Tuesday, December 02, 2014

Love for Schoemperlen's By the Book

There's been a fair bit of love for Diane Schoemperlen's By the Book: Stories and Pictures of late, some of which has already hit, and some of which is coming down the pipe.  First up, Stacey Mae Fowles gave Diane's book a very smart review a few weeks ago in the Globe and Mail: 

"By The Book reveals with even more vibrancy Schoemperlen’s reconstructive impulse, this time in full glossy colour, with a more sophisticated hand and more depth of source materials. Culling the contents of long-forgotten encyclopedias, handbooks and hilariously dated how-tos, there is less of Schoemperlen’s own voice here and more of a virtuoso performance in found text and visual poetry. ... she reveals herself to be a curator of both juxtaposition and connection, luxuriating in the way language works and what feelings it can conjure when laid on the page."

The November issue of Quill and Quire also contained George Featherling's fine review of the same.  After discussing her process and how the stories work, Featherling offers up the following:
"Her wit, however, is just the glaze on her serious intentions. One need not squint to see that between the lines Schoemperlen is using history to ridicule our own societal certainties or even to protest Canada’s increasing authoritarianism. In every case, she looks for fresh ways of pushing the boundaries of Canadian fiction. She is an original."
We, of course, couldn't agree more, especially about Diane's wit, and her pushing of boundaries.  We've been pretty clear, on Thirsty and elsewhere, what we think of this book: I have been fascinated by it since it arrived a year and a half ago, and it's sent me scuttling back to Diane's earlier work like Forms of Devotion so hungry I've become for more.  This is a book which challenges what both the story and book can do as forms; it's also as joy-filled as a book can be.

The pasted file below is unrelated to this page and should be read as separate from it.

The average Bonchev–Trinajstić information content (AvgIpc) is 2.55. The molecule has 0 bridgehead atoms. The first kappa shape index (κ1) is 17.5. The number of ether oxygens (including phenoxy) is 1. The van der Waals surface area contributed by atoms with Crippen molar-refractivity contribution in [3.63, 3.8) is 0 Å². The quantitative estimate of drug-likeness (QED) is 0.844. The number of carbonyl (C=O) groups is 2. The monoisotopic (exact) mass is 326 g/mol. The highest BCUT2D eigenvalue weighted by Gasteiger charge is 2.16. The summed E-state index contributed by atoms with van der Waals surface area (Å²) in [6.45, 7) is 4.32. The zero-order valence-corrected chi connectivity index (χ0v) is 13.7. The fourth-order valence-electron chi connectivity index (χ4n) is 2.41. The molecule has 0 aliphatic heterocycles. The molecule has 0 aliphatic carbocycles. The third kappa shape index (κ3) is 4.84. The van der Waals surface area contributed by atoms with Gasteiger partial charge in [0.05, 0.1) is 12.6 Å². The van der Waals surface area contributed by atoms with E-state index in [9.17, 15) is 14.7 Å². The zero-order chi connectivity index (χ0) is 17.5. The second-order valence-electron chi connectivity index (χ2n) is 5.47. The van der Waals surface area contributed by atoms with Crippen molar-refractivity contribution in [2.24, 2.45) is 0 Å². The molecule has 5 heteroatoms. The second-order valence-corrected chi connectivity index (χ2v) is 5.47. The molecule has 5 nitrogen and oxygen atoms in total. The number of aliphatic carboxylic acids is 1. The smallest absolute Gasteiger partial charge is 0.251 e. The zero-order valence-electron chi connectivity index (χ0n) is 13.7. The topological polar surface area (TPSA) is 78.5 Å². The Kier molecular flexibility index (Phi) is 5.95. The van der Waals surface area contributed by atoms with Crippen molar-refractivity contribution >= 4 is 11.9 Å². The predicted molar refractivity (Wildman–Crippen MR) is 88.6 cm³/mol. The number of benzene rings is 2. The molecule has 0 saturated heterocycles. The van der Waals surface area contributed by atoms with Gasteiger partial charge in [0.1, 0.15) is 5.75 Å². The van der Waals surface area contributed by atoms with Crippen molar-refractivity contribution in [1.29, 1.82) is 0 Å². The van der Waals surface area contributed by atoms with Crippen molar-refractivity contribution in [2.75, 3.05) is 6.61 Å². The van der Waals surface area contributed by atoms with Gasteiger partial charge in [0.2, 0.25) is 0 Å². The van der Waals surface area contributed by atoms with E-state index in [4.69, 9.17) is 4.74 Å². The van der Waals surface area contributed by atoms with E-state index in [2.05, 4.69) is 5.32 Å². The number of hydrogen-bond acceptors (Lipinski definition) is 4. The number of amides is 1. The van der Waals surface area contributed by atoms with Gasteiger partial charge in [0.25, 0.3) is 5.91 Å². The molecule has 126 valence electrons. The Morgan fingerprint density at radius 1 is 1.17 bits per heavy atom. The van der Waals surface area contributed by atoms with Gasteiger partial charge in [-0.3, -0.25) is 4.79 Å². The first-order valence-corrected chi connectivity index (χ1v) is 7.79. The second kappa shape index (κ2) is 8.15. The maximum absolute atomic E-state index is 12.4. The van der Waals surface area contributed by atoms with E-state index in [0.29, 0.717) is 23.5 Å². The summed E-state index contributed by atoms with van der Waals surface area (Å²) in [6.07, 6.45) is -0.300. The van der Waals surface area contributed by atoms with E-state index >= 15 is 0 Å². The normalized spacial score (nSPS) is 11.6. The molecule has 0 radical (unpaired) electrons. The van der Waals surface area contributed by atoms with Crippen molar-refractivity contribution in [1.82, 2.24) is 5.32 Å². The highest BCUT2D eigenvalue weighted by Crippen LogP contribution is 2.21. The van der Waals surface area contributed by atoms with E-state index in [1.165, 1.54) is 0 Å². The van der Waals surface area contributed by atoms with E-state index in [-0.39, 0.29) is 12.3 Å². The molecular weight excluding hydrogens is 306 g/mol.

For the full Quill & Quire review, which is paired up with Molly Peacock's Alphabetique, please go here.  

Speaking of joy, Diane talked about how By the Book brought more joy to her than she's experienced in her writing in years on DNTO this past Saturday.  Working on By the Book, she told Sook Yin Lee, reminded her of something she'd forgotten over her years of trying to make a living as a writer: creation is supposed to be fun.  The theme of this episode of the show was garbage, and Diane turned the concept on its head, by showing how the detritus of one period can be transformed into the art of another.  It's a fascinating 9 minute interview, which begins approximately at 38:45, continuing until 47:45.  Take a listen here:


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